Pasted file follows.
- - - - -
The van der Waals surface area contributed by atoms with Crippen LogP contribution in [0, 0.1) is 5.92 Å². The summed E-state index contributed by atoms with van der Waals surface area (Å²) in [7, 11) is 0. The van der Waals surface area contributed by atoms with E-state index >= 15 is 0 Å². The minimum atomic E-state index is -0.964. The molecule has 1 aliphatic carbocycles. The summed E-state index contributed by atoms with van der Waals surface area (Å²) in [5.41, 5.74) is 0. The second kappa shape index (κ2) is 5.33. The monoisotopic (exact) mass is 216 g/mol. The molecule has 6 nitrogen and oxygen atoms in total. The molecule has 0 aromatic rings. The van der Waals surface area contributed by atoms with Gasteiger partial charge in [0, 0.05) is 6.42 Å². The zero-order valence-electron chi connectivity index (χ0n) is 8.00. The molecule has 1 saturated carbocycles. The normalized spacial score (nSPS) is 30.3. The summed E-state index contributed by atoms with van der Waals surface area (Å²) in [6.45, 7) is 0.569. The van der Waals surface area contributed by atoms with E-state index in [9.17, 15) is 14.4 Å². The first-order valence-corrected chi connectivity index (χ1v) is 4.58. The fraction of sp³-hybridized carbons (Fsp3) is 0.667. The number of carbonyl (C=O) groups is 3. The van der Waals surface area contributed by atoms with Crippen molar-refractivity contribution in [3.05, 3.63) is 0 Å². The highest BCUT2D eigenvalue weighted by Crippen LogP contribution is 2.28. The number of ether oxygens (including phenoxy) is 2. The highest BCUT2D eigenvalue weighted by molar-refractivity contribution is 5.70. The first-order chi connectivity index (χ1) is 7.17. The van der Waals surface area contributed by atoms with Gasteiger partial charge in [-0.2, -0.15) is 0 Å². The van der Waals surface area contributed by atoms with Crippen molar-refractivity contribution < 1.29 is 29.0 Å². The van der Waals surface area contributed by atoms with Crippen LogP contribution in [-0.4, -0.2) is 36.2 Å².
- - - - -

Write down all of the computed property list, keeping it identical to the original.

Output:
The van der Waals surface area contributed by atoms with Crippen LogP contribution in [0, 0.1) is 5.92 Å². The summed E-state index contributed by atoms with van der Waals surface area (Å²) in [7, 11) is 0. The van der Waals surface area contributed by atoms with E-state index >= 15 is 0 Å². The minimum atomic E-state index is -0.964. The molecule has 1 aliphatic carbocycles. The summed E-state index contributed by atoms with van der Waals surface area (Å²) in [5.41, 5.74) is 0. The second kappa shape index (κ2) is 5.33. The monoisotopic (exact) mass is 216 g/mol. The molecule has 6 nitrogen and oxygen atoms in total. The molecule has 0 aromatic rings. The van der Waals surface area contributed by atoms with Gasteiger partial charge in [0, 0.05) is 6.42 Å². The zero-order valence-electron chi connectivity index (χ0n) is 8.00. The molecule has 1 saturated carbocycles. The normalized spacial score (nSPS) is 30.3. The summed E-state index contributed by atoms with van der Waals surface area (Å²) in [6.45, 7) is 0.569. The van der Waals surface area contributed by atoms with E-state index in [9.17, 15) is 14.4 Å². The first-order valence-corrected chi connectivity index (χ1v) is 4.58. The fraction of sp³-hybridized carbons (Fsp3) is 0.667. The number of carbonyl (C=O) groups is 3. The van der Waals surface area contributed by atoms with Crippen molar-refractivity contribution in [3.05, 3.63) is 0 Å². The highest BCUT2D eigenvalue weighted by Crippen LogP contribution is 2.28. The number of ether oxygens (including phenoxy) is 2. The highest BCUT2D eigenvalue weighted by molar-refractivity contribution is 5.70. The first-order chi connectivity index (χ1) is 7.17. The van der Waals surface area contributed by atoms with Gasteiger partial charge in [-0.2, -0.15) is 0 Å². The van der Waals surface area contributed by atoms with Crippen molar-refractivity contribution < 1.29 is 29.0 Å². The van der Waals surface area contributed by atoms with Crippen LogP contribution in [-0.4, -0.2) is 36.2 Å².